Dr. Volgman explains if depression is connected with heart disease diagnoses.
When somebody has depression, it’s been found that it is associated with higher mortality after a heart attack. People are depressed when they find out that they have cancer, they have heart disease, they have just had a heart attack.
It’s a normal response of the body to be depressed, but if it gets to be too much and the patient can’t function, the patient isn’t exercising, the patient doesn’t want to take their medications, patient has no life. It will increase their risk of dying because they are not taking their medication; they are not exercising.
So it’s a combination of many different problems. So we are obligated as physicians to look out for depression as a confounding risk factor for mortality in heart disease patients.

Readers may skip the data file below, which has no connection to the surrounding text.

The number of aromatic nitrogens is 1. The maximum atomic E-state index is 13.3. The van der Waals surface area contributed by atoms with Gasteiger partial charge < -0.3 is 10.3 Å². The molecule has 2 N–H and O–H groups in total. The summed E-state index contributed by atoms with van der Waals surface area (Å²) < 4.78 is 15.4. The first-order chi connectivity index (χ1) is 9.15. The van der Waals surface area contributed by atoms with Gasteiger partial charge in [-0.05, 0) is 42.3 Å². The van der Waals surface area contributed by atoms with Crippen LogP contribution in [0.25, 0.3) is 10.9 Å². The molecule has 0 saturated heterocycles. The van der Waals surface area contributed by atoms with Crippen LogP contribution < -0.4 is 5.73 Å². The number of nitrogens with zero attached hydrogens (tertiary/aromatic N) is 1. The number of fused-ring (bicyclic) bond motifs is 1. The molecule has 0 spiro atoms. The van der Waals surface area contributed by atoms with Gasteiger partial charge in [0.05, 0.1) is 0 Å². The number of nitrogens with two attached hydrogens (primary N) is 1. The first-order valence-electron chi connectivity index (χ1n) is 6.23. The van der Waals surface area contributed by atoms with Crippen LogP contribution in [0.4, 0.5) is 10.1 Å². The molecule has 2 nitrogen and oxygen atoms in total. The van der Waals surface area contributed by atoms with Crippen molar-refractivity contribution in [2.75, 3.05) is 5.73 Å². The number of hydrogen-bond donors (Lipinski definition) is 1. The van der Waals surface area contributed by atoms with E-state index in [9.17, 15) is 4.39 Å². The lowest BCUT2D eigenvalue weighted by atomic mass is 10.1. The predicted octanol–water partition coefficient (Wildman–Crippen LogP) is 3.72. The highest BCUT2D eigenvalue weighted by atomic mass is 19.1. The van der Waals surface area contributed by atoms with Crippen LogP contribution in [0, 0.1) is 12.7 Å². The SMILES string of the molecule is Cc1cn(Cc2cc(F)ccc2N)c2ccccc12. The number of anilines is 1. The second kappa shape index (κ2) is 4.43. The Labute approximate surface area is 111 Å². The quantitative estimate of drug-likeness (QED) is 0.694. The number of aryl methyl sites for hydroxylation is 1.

About Dr. Volgman, M.D., F.A.C.C.:
Annabelle S. Volgman is associate professor of medicine and medical director of the Heart Center for Women at Rush University Medical Center in Chicago. Dr. Volgman graduated from Barnard College, Columbia University, and received her medical doctorate degree from Columbia University College of Physicians and Surgeons, New York. She received her internal medicine training at the University of Chicago Hospitals and Clinics and her cardiology fellowship training at Northwestern Memorial Hospital in Chicago. She was a fellow in clinical electrophysiology at Northwestern Memorial Hospital and Illinois Masonic Medical Center under Richard Kehoe, M.D.
Dr. Volgman has published numerous abstracts and articles in multiple topics of women and heart disease as well as cardiac electrophysiology. She is currently president of the Metro Chicago Board of Directors of the AHA. She has been a prominent leader of the Go Red for Women movement and has received numerous awards from the American Heart Association. She has been listed in several lists of top doctors and was named a top doctor in the January 2008 issue of “Chicago Magazine.” She has been interviewed by numerous media about health issues and was featured in “O” magazine as Oprah Winfrey’s cardiologist.
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